26
26
A VERY RARE MINIATURE SILVER AND GILT-BRONZE TRIPOD VESSEL (HU)
HAN DYNASTY
Estimation
120 000150 000
Lot. Vendu 149,000 USD (Prix d’adjudication avec commission acheteur)
ACCÉDER AU LOT
26
A VERY RARE MINIATURE SILVER AND GILT-BRONZE TRIPOD VESSEL (HU)
HAN DYNASTY
Estimation
120 000150 000
Lot. Vendu 149,000 USD (Prix d’adjudication avec commission acheteur)
ACCÉDER AU LOT

Details & Cataloguing

Fine Chinese Ceramics & Works of Art

|
New York

A VERY RARE MINIATURE SILVER AND GILT-BRONZE TRIPOD VESSEL (HU)
HAN DYNASTY
of compressed spherical form supported on three bear-form feet, the sides set with opposing loop handles suspending rings, finely gilt with a turtledove and beast amidst cloud scrolls forming the main register around the steeply rounded sides below a narrow gilt band, the neck decorated with a frieze of triangular motifs underneath another narrow gilt band, the cover surmounted with a ringed loop finial, decorated with gilt floral patterns, all outlined by engravings and reserved on a silver-gilt ground
Height 2 1/4  in., 5.6 cm
Lire le rapport d'état Lire le rapport d'état

Provenance

A Japanese collection prior to 1980.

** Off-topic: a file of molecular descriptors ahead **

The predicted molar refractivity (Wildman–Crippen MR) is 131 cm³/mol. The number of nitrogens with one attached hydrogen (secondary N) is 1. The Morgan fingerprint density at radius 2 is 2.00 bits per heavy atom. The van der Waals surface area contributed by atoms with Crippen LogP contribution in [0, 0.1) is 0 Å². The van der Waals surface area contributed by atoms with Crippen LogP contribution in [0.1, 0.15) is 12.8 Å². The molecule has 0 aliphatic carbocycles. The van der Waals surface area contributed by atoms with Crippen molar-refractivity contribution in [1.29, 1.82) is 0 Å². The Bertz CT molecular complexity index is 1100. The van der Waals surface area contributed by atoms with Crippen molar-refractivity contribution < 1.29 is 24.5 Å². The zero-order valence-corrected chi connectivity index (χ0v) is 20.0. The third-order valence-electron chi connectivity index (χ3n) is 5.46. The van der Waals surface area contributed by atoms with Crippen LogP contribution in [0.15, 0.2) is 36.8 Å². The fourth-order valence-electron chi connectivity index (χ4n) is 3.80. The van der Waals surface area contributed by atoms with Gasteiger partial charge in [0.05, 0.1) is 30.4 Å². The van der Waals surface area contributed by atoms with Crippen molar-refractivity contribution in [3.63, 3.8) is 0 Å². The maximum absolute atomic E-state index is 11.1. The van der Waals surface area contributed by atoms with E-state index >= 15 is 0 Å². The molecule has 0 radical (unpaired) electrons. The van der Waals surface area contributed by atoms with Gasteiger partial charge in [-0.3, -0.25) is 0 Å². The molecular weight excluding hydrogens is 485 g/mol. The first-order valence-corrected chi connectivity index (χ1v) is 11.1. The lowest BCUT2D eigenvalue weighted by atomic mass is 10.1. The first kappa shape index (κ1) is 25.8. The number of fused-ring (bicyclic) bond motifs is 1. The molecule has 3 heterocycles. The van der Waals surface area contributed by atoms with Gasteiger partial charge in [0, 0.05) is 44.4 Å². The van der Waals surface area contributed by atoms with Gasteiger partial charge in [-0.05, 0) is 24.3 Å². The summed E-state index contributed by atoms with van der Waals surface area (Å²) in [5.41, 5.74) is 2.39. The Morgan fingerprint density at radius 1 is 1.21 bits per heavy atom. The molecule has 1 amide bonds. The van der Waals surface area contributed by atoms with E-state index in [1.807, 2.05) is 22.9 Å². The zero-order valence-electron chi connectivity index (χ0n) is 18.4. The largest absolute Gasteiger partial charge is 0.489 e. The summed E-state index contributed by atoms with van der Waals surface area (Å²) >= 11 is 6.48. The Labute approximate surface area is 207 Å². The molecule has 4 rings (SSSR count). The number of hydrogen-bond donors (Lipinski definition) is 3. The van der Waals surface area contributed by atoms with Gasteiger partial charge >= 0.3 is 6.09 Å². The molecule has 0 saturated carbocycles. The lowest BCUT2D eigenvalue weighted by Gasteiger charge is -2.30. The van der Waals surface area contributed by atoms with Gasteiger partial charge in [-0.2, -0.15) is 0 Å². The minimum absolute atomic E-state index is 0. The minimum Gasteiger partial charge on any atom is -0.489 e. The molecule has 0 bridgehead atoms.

Description

This rare miniature hu vessel exemplifies the highly skilled gilding and incising techniques developed in the Han dynasty. The rich ornamentation expresses a scene of the Daoist mystic realm populated with turtledoves and animals amidst cloud scrolls. The cloud scroll was an often used background pattern in the Han dynasty, which created the atmosphere of the Daoist land of immortality. In the Han dynasty, according to Fan Ye's History of the Later Han Dynasty (Hou Han shu li yiji), published in China in the fifth century, the turtledove was a symbol of longevity as it was known that the bird that would not choke. There are many surviving examples of Han bronze turtledove finials which were originally attached to the wangzhang, a rod given by the Emperor to people who were older than 70. The Daoist theme on this present vessel is further emphasized by its bear-form legs. The bear was another popular motif in Han iconography and often related to stories found in the Shanhaijing. A small Han bronze tripod vessel with incised decoration of slightly different form is illustrated in Ancient Chinese Bronzes, J.J. Lally & Co., 2011, no.10; compare also a gilt and incised incense burner in the Nanjing Museum illustrated in Zhongguo wenwu jinghua dacidian: qing tong juan (Grand Dictionary of Gems of Chinese Cultural Relics: Bronzes), Shanghai, 1995, p. 322, no. 1155.

Fine Chinese Ceramics & Works of Art

|
New York